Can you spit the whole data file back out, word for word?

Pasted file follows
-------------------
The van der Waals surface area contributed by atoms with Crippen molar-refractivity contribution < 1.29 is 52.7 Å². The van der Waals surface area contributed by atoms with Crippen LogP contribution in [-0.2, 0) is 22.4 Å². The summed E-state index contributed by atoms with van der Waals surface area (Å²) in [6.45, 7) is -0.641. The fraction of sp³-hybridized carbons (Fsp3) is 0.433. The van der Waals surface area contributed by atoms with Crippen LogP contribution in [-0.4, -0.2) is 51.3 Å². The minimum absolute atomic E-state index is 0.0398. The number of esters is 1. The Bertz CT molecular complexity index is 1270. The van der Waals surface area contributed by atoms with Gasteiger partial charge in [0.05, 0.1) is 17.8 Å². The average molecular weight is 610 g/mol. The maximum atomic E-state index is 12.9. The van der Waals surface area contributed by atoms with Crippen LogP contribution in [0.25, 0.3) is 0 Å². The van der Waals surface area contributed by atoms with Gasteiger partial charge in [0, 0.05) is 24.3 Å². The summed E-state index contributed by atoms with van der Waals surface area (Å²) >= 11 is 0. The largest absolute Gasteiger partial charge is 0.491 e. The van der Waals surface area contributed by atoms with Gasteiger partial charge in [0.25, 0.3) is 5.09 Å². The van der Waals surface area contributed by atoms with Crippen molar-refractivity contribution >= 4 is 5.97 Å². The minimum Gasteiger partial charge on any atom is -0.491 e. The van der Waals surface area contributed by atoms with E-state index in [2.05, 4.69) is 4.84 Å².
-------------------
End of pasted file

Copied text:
The van der Waals surface area contributed by atoms with Crippen molar-refractivity contribution < 1.29 is 52.7 Å². The van der Waals surface area contributed by atoms with Crippen LogP contribution in [-0.2, 0) is 22.4 Å². The summed E-state index contributed by atoms with van der Waals surface area (Å²) in [6.45, 7) is -0.641. The fraction of sp³-hybridized carbons (Fsp3) is 0.433. The van der Waals surface area contributed by atoms with Crippen LogP contribution in [-0.4, -0.2) is 51.3 Å². The minimum absolute atomic E-state index is 0.0398. The number of esters is 1. The Bertz CT molecular complexity index is 1270. The van der Waals surface area contributed by atoms with Gasteiger partial charge in [0.05, 0.1) is 17.8 Å². The average molecular weight is 610 g/mol. The maximum atomic E-state index is 12.9. The van der Waals surface area contributed by atoms with Crippen LogP contribution in [0.25, 0.3) is 0 Å². The van der Waals surface area contributed by atoms with Gasteiger partial charge in [0, 0.05) is 24.3 Å². The summed E-state index contributed by atoms with van der Waals surface area (Å²) >= 11 is 0. The largest absolute Gasteiger partial charge is 0.491 e. The van der Waals surface area contributed by atoms with Gasteiger partial charge in [0.25, 0.3) is 5.09 Å². The van der Waals surface area contributed by atoms with Crippen molar-refractivity contribution >= 4 is 5.97 Å². The minimum Gasteiger partial charge on any atom is -0.491 e. The van der Waals surface area contributed by atoms with E-state index in [2.05, 4.69) is 4.84 Å².